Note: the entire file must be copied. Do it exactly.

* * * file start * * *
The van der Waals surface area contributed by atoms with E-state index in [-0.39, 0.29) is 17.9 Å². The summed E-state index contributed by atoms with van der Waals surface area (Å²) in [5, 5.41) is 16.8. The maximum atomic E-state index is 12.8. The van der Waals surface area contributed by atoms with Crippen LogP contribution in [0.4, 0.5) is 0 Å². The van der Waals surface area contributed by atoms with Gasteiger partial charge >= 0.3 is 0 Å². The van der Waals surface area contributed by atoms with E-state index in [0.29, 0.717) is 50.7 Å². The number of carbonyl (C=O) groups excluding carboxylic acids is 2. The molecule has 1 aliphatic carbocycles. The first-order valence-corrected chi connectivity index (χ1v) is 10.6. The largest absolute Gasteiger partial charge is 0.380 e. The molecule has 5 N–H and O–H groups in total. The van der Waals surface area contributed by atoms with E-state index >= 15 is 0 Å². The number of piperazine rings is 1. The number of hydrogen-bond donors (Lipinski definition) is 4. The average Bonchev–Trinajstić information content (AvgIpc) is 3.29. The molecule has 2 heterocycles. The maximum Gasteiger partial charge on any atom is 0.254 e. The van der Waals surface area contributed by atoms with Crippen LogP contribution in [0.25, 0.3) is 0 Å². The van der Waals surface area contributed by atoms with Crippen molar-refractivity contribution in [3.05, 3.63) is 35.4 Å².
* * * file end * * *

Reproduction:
The van der Waals surface area contributed by atoms with E-state index in [-0.39, 0.29) is 17.9 Å². The summed E-state index contributed by atoms with van der Waals surface area (Å²) in [5, 5.41) is 16.8. The maximum atomic E-state index is 12.8. The van der Waals surface area contributed by atoms with Crippen LogP contribution in [0.4, 0.5) is 0 Å². The van der Waals surface area contributed by atoms with Gasteiger partial charge >= 0.3 is 0 Å². The van der Waals surface area contributed by atoms with E-state index in [0.29, 0.717) is 50.7 Å². The number of carbonyl (C=O) groups excluding carboxylic acids is 2. The molecule has 1 aliphatic carbocycles. The first-order valence-corrected chi connectivity index (χ1v) is 10.6. The largest absolute Gasteiger partial charge is 0.380 e. The molecule has 5 N–H and O–H groups in total. The van der Waals surface area contributed by atoms with E-state index >= 15 is 0 Å². The number of piperazine rings is 1. The number of hydrogen-bond donors (Lipinski definition) is 4. The average Bonchev–Trinajstić information content (AvgIpc) is 3.29. The molecule has 2 heterocycles. The maximum Gasteiger partial charge on any atom is 0.254 e. The van der Waals surface area contributed by atoms with Crippen LogP contribution in [0.25, 0.3) is 0 Å². The van der Waals surface area contributed by atoms with Crippen molar-refractivity contribution in [3.05, 3.63) is 35.4 Å².